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Winds helping in battle against fire threatening northern Alberta town of High Level

HIGH LEVEL, Alta. — Fire officials say the winds continue to be favourable as crews battle a large wildfire burning a few kilometres from a northwestern Alberta town.

Nearly 5,000 people have cleared out of High Level and nearby First Nations with flames licking at the southern edge of the community, which is about 750 kilometres northwest of Edmonton.

Winds are forecast to be out of the southeast for the next several days, pushing the fire away from homes and other building.

“The fire is actually burning on the southwest side of High Level headed northwest,” said Bruce Mayer, the assistant deputy minister of Alberta’s Agriculture and Forestry Department.

“The forecast for the next few days is the strong gusty winds will be from the southeast to east and northeast, which are all favourable from a High Level perspective.” 

Alberta Premier Jason Kenney said the fire is about five kilometres from the town. Official reports said flames were within three kilometres.

Kenney said no buildings have been damaged and the evacuation of the town on Monday went off without incident. 

“I’m pleased to say it was a safe, orderly evacuation thanks to the co-operation of residents and first responders,” Kenney said.

Evacuee reception centres have been set up in Slave Lake and High Prairie.

Officials with the Town of Slave Lake said about 700 people had registered at the Slave Lake reception centre as of mid-morning Tuesday.

“Steady flow of evacuees all night there, coming throughout the night,” said Mayor Tyler Warman. “Things went well, went smoothly.

“People are very calm, very patient.”

He said they’ve booked a bunch of hotel rooms for anyone who needed one.

“We were down to the wire, but we were able to house them all,” said Warman. “We do have cots potentially available here in the future if needed, if we needed to set something up on a wider scale.”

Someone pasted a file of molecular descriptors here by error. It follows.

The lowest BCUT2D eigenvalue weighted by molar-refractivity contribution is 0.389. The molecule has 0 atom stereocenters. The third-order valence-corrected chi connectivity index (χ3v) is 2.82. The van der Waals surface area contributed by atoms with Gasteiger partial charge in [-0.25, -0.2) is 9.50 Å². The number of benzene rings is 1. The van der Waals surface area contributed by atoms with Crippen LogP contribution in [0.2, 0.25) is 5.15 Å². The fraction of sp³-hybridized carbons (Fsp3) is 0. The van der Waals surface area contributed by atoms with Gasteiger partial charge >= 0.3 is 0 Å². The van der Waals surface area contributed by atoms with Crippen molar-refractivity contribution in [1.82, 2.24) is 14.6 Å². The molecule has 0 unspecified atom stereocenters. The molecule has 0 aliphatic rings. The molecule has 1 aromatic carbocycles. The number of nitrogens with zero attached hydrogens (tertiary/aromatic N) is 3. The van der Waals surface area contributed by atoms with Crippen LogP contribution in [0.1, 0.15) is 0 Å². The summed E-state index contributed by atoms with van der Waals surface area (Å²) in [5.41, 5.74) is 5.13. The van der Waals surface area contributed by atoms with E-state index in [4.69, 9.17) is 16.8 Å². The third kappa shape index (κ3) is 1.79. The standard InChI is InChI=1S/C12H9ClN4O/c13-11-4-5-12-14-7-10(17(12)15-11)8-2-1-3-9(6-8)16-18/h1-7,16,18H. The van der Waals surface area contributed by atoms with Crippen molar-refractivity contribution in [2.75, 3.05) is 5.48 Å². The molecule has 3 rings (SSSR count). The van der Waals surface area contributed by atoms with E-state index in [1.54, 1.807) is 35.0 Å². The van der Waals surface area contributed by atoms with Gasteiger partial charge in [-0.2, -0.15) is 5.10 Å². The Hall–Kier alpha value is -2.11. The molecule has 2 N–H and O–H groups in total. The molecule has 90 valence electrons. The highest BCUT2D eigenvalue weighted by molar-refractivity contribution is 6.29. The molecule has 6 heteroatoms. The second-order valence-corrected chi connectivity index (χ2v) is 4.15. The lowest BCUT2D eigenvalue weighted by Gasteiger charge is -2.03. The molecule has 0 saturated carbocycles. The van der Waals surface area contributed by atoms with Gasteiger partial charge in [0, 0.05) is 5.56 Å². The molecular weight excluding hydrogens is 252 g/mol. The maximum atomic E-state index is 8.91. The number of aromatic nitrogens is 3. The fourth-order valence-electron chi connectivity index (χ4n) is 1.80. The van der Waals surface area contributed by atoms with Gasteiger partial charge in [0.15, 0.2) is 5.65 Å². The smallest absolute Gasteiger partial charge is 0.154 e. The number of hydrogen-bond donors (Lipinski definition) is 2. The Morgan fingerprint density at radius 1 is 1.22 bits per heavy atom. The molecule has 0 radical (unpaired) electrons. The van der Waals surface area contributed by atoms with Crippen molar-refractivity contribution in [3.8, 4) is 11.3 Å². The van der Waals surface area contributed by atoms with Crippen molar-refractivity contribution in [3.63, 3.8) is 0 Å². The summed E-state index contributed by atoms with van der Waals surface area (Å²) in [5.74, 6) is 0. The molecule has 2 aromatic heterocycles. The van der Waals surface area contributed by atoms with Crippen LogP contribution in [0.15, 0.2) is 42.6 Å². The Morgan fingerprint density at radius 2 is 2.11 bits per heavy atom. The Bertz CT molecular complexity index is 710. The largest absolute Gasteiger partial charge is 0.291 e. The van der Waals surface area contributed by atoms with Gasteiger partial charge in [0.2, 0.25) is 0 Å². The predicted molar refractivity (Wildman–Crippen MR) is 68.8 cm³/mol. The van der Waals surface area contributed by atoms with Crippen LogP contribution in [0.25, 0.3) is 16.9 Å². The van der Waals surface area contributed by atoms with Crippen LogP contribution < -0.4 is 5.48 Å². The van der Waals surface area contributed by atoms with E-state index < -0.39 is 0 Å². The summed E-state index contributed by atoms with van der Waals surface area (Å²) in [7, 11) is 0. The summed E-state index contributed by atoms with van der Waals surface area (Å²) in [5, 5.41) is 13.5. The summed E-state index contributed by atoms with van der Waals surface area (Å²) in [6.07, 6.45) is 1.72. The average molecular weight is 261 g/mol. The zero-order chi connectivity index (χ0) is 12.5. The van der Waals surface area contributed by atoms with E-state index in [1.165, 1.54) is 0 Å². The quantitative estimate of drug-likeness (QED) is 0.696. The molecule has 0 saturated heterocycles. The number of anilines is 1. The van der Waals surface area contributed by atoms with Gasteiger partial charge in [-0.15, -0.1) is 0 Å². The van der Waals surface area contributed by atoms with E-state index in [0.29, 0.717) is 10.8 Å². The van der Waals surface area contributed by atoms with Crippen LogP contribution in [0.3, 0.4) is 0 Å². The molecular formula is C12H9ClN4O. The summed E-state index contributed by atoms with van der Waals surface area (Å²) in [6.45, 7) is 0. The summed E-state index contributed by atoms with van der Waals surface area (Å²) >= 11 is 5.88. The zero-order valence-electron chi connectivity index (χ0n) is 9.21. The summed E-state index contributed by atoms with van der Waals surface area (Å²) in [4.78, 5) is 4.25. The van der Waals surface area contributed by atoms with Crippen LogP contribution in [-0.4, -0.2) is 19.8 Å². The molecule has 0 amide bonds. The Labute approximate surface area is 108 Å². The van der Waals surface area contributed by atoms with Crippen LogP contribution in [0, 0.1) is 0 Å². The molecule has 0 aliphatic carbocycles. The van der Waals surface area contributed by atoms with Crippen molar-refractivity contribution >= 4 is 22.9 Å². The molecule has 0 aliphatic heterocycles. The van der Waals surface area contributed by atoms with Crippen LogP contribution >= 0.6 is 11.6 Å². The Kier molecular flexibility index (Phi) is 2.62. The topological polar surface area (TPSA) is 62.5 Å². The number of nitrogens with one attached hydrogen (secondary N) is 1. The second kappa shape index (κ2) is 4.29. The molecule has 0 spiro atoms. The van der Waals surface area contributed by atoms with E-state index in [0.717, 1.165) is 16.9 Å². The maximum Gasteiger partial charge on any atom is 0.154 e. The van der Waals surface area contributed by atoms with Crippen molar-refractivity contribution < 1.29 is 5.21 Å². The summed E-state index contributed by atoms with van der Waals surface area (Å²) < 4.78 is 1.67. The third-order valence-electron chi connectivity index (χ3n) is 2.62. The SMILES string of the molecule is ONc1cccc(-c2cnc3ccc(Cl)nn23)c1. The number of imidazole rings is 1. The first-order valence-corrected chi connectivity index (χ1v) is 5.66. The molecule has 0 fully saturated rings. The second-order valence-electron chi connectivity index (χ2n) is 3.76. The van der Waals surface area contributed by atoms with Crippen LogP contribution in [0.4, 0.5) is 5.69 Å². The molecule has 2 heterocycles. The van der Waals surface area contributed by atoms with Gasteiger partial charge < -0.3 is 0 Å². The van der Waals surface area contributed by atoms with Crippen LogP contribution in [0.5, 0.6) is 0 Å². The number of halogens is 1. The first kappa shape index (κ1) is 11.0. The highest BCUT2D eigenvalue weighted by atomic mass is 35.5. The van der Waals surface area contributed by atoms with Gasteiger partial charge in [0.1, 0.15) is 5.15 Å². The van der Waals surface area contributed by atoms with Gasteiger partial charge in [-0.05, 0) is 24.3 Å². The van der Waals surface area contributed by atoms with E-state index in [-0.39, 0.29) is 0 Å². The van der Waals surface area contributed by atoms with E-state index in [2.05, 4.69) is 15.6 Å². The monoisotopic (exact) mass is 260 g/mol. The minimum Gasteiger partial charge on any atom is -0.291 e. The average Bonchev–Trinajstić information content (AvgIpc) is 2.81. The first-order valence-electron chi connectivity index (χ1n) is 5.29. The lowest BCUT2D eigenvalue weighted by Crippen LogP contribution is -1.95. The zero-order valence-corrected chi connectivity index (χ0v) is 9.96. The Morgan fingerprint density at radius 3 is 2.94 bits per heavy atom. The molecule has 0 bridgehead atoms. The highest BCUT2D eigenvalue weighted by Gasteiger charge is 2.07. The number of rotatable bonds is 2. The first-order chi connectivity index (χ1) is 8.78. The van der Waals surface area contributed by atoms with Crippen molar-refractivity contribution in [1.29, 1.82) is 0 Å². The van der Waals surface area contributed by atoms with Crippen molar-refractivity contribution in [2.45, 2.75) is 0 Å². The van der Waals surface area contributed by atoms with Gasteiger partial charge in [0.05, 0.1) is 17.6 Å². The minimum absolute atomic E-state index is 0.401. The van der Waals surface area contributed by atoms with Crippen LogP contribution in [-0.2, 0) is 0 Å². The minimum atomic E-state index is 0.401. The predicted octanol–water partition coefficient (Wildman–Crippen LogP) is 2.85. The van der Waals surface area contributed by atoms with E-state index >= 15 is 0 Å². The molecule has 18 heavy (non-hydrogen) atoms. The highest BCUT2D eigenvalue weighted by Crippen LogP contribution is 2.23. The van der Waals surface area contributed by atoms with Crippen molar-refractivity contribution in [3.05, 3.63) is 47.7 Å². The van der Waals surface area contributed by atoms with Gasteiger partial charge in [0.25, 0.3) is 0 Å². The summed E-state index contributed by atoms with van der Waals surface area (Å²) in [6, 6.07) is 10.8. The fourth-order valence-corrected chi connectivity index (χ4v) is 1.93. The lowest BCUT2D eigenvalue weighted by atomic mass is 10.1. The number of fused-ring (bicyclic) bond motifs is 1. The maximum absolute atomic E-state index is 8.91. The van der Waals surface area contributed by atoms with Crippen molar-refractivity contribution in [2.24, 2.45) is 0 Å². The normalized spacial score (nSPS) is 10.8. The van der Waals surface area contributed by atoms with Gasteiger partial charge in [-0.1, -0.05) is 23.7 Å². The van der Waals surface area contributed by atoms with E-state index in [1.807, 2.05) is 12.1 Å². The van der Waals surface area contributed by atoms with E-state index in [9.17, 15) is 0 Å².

Warman, who was a town councillor and firefighter during a 2011 wildfire that destroyed parts of Slave Lake, said he’s happy that the community is able to help its neighbours.

“We’re excited to pay it forward a little bit,” he said.

Officials were also arranging for pets to be housed in Slave Lake during the evacuation.

Other evacuees were asked to register with the Red Cross.

They were told to prepare for three days away from their homes and Kenney said they could be out for as many as five days.

About 20 patients were moved from the High Level hospital over the long weekend.

The fire is rated at a Level 6, the most intense rating on the scale. That means flames are jumping from treetop to treetop. The last estimate at noon Tuesday put the size of the blaze at about 800 square kilometres. The blaze had cut power to the town and it wasn’t expected to be restored until at least Tuesday evening.

Almost 90 firefighters were working on the edge of the fire closest to High Level, keeping the flames away from the town. Heavy-duty sprinkler systems were brought in to wet down buildings.

Kenney said more firefighters from Ontario, British Columbia and Nova Scotia were expected to be on the ground in Alberta in the next two days as part of national agreements to share firefighting resources.

“These resources are very much appreciated,” he said. “We’d like to thank those governments and our fellow Canadians for coming to our assistance and we will certainly be proud to return the favour when needed in the future.” 

The premier urged residents to be cautious as the fire danger in many parts of the province is considered extreme.  

“Unfortunately the dry conditions in northern Alberta are expected to continue for the foreseeable future with the fire danger possibly increasing this week.”

There are four other fires classified as out of control in northern Alberta, including two that are burning about 20 kilometres north and 30 kilometres north of Slave Lake.

The Alberta government issued a fire ban and restricted off-highway vehicle use for numerous parts of the province late last week due to forecasts that called for little precipitation and strong winds.